Mr. PITTS. Mr. Speaker, the effort to bring real decency standards to our airwaves is taking a major step forward this week. A couple of weeks ago, the Senate passed the Broadcast Decency Enforcement Act ending months of inaction by that body on the issue, and the House had passed its own version earlier last year.
While there are differences between the two bills, they both send a clear message: If you violate decency standards over broadcast airwaves, you will pay a price, a big price. Under current law, fines are limited to $32,500 per violation. The bill we will vote on today gives the FCC real teeth to enforce decency standards by increasing fines to 10 times that amount. Broadcasters will think twice about airing obscene material if they know it will cost them more than a quarter million dollars to do so.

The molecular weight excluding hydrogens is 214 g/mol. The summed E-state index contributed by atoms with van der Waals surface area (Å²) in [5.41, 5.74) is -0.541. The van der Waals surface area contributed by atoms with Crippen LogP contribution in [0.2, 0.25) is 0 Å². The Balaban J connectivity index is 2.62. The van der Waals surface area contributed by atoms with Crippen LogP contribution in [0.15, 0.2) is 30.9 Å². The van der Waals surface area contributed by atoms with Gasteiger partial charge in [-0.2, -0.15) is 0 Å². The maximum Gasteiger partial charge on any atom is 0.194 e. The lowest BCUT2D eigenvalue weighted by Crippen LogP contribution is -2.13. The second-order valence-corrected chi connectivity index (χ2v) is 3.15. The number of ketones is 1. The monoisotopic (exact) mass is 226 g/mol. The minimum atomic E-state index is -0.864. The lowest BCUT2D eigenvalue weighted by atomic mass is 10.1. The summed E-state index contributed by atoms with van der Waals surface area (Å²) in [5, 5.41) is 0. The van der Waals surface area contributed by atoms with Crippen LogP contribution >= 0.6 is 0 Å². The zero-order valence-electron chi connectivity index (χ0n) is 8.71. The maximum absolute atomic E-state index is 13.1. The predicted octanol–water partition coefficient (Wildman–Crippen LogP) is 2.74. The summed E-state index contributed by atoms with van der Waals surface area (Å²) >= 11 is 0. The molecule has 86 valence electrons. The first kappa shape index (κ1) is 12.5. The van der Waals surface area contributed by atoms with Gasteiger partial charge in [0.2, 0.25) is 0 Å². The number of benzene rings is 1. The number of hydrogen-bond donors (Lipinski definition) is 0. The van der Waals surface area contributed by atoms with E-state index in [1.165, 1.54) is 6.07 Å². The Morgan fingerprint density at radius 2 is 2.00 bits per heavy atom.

Mr. Speaker, common decency is under attack in our society. The airwaves often lead the charge. Broadcast decency legislation seeks to do something about that. I applaud my colleagues in the House and Senate for acting on the issue, urge the Members to vote for the bill, send it to the President for his signature, and once again, enforce broadcast decency laws in our country.